What is your take on the ongoing revision of the 2002 Mining Code?
CCB: As with all the other members of the Chamber of Mines, we are very disappointed that the consultation process has been brought to such an abrupt halt. At present, the Council of Ministers has approved a draft that will be taken forward to Parliament. This is not the same as the version that has been publicized by the media, which was a very early draft amounting to little more than a government wish list. In its current form the bill is less radical but is still unattractive for investment, so we will be lobbying for quite a few changes or ideally for the whole code to be scrapped. Companies already operating in the DRC could probably live with the legislation as it stands, although they would not make any further investment. The only real change would be a hike in royalty payments, but this would have a very negative effect on future investments. Now is not the time to make changes to the law. Once we have resolved the pressing issues of power and logistics, it might be more appropriate for revisions.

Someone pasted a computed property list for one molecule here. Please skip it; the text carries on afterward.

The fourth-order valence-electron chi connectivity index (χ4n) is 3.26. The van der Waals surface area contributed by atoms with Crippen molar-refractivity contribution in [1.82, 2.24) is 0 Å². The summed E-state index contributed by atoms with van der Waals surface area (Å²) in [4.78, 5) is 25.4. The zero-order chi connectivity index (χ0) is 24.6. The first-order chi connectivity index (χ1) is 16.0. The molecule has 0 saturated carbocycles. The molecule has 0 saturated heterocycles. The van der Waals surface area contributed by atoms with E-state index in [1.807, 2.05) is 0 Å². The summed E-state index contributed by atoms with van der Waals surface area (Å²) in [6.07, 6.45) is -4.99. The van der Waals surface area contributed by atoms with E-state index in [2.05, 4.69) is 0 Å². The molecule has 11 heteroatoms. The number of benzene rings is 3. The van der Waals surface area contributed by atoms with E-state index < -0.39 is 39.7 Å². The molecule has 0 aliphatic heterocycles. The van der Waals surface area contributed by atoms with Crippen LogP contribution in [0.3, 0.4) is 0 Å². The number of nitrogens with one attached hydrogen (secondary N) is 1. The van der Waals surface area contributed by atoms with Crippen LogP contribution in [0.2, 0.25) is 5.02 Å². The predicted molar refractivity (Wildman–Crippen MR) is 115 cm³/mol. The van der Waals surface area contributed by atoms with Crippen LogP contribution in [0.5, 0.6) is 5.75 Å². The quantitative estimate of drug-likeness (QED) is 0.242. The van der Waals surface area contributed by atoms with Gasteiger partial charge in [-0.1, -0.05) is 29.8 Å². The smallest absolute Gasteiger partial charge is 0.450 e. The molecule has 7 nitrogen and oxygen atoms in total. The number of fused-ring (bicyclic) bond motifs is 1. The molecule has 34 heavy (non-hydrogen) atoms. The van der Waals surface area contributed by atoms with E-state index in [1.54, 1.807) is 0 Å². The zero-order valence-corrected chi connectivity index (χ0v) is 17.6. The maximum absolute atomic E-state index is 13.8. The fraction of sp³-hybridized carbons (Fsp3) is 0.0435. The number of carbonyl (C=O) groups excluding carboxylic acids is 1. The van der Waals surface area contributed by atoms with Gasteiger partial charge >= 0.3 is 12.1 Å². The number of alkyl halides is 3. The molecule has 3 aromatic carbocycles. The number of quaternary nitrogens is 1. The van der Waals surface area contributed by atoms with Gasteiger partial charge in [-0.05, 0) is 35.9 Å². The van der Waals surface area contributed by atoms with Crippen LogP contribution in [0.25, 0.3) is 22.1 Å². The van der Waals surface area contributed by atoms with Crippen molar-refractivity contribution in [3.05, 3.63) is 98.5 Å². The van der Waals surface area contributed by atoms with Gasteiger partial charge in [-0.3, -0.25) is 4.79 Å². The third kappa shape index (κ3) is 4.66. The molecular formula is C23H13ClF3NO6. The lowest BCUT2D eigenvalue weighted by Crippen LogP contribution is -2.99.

Amid all the challenges, do you see much appetite for projects in the DRC?
CCB: Since 2000, total copper production in the DRC has risen from 30,000 mt/y to 1 million mt/y. There has been huge growth in the appetite for mining projects here. All of this took place under the existing mining code, which goes to show that if conditions are right investors will come. The lesson to be learned is that we should not be shaking up those conditions.
This interview was part of research being conducted by GBR for its upcoming Mining in Africa Country Investment Guide (MACIG) 2016. To participate in this report, please contact Molly Concannon at firstname.lastname@example.org or +243(0)826300684.